Is technology helping advisers assess risk?

Technology promises better risk profiling, but is it helping advisers?

Mar 1, 2018 @ 1:35 pm

By Ryan W. Neal

One of the many lessons advisers learned from the 2008 market crash was how poorly aligned portfolios were with clients' appetite for losses.

In the decade since, entrepreneurs have tried to address the gap with technology, promising to replace subjective rules-of-thumb and demographic stereotypes with an analytical, data-driven approach to determining an investor's risk tolerance.

The idea is that if an adviser can better understand a client's willingness to take on investment risk, the client is better prepared to react to market downturns and less likely to withdraw an investment.

But is the technology delivering on that promise, or is it just a fancy new package for the same old methods, with the same old problems?

It might be too early to tell, said Scott Smith, the director of advice relationships at research firm Cerulli Associates. Without a true bear market, it's hard to know for sure if the digital risk assessments will result in different client behaviors than the old methods.

"We happen to be in a utopia period right now, we don't have too many people that are all that weary," Mr. Smith said. "We'll find out if they are more effective if, and when, anything really dramatic happens."

Amy Hubble, the principle investment adviser at Radix Financial, said this remains a concern of hers despite an explosion in new technology options for assessing risk.

"Issues with validity and reliability of these questionnaires are worrisome though, since most have not endured a recession to test if they accurately reflect an investor's risk preferences or how they will actually behave in a downturn," Ms. Hubble said.

(More:Dealmakers financing top adviser technology)

A bigger problem is with adoption. Many firms still rely on flawed semantics (everyone has a different meaning for words like "aggressive" or "moderate,") or processes that don't account for emotional and cognitive biases, Mr. Smith said.

For advisers who have been running their firm for 20 years, adopting a new method for analytically assessing risk tolerance just isn't part of their practice.

"They most likely are not going to adopt a tool that just came out a few years ago if they are only going to do this for a few more years," Mr. Smith said. "You can't teach an old horse new tricks in every case."

According to Cerulli's research, there is still a gap between investors' risk aversion and how advisers construct portfolios to meet long-term financial goals. Fewer than 10% of all investors classify themselves as "aggressive." That number drops to just 4% among investors who work with advisers.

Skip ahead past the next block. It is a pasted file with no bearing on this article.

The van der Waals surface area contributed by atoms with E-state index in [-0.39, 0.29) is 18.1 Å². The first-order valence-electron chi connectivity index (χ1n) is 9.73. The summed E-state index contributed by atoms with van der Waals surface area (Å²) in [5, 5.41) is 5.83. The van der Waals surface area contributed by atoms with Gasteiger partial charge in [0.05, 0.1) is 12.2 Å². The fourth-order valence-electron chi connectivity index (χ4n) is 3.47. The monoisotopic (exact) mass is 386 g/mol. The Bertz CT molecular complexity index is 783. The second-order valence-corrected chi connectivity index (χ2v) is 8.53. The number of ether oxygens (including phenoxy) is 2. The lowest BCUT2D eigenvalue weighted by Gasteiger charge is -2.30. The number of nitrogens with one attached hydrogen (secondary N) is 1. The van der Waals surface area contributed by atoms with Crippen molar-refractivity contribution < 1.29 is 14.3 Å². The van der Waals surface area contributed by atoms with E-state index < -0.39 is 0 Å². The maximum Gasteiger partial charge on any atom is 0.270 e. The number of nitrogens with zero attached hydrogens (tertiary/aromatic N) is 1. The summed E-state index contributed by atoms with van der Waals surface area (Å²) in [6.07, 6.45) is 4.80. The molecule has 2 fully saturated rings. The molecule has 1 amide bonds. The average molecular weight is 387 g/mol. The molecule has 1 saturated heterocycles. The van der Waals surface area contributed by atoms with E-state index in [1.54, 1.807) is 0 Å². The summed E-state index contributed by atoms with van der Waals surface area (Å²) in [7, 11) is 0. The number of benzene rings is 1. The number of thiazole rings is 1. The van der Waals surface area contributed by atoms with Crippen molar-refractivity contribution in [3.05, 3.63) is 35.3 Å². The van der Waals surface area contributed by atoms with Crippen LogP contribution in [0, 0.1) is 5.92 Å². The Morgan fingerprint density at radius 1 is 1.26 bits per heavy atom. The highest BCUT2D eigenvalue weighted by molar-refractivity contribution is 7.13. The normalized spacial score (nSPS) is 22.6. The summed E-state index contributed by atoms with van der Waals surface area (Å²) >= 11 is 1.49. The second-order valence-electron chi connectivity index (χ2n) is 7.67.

Bridging this gap is one of the biggest challenges for advisers, and disagreements over the risk in a portfolio is one of the most common causes of formal complaints from clients. The modern technology on the market isn't just good for educating and communicating with clients about risk, it also documents the process and protect against possible litigation, Mr. Smith said.

"If the client feels better and you have less lawsuits, that's a win in the short term," he said.

Robert DeHollander, a principle at DeHollander & Janse Financial Group, said his firm relied on a self-created risk questionnaire for years, but noticed that client behaviors would often deviate from their stated risk tolerance at the top and bottom of markets.

"Clients were making mistakes at both extremes," he said, saying he first saw the effects in the early 2000s following the dotcom bubble.

"Clients wanted big growth, especially before the bubble popped, but when they saw three years in a row of negative returns, they didn't have the stomach for it."

Now Mr. DeHollander uses Riskalyze, one of the largest risk assessment technologies on the market, to have talks with clients about risk when markets are normal and emotions aren't a factor.

(More:Fintech looks to the future of financial advice at T3)

During recent volatility, he said he barely got a single phone call.

What's been most helpful, is being able to visually and interactively show clients how their portfolio can perform in both good and bad markets, Mr. DeHollander said.

"It's one thing to say, 'I don't want to lose more than 15%." It's another to show that the way a portfolio is built would have lost 15% in the last bear markets, and ask if that's acceptable," he said.

Ms. Hubble said she's had good experiences with both Riskalzye and Finametrica, but is now in the process of transitioning to DataPoints, which she said focuses on personality traits that may contribute to poor risk exposure and gives advisers specific action items to work through with clients. However, she said the tools shouldn't be used in isolation to determine asset allocation, but should be a part of the client's overall goals, time horizon, liquidity needs and capacity.

"Point is, no one questionnaire should ever be used in isolation to determine an asset allocation when working with a fiduciary adviser," Ms. Hubble said.

Not every adviser is convinced.

J.D. Bruce, the president of Abacus Wealth Partners, said his firm has experimented with several risk assessment tools, but hasn't adopted any on the market. They were good conversation starters, but none of the current technologies are as good as an adviser's judgement, he said.


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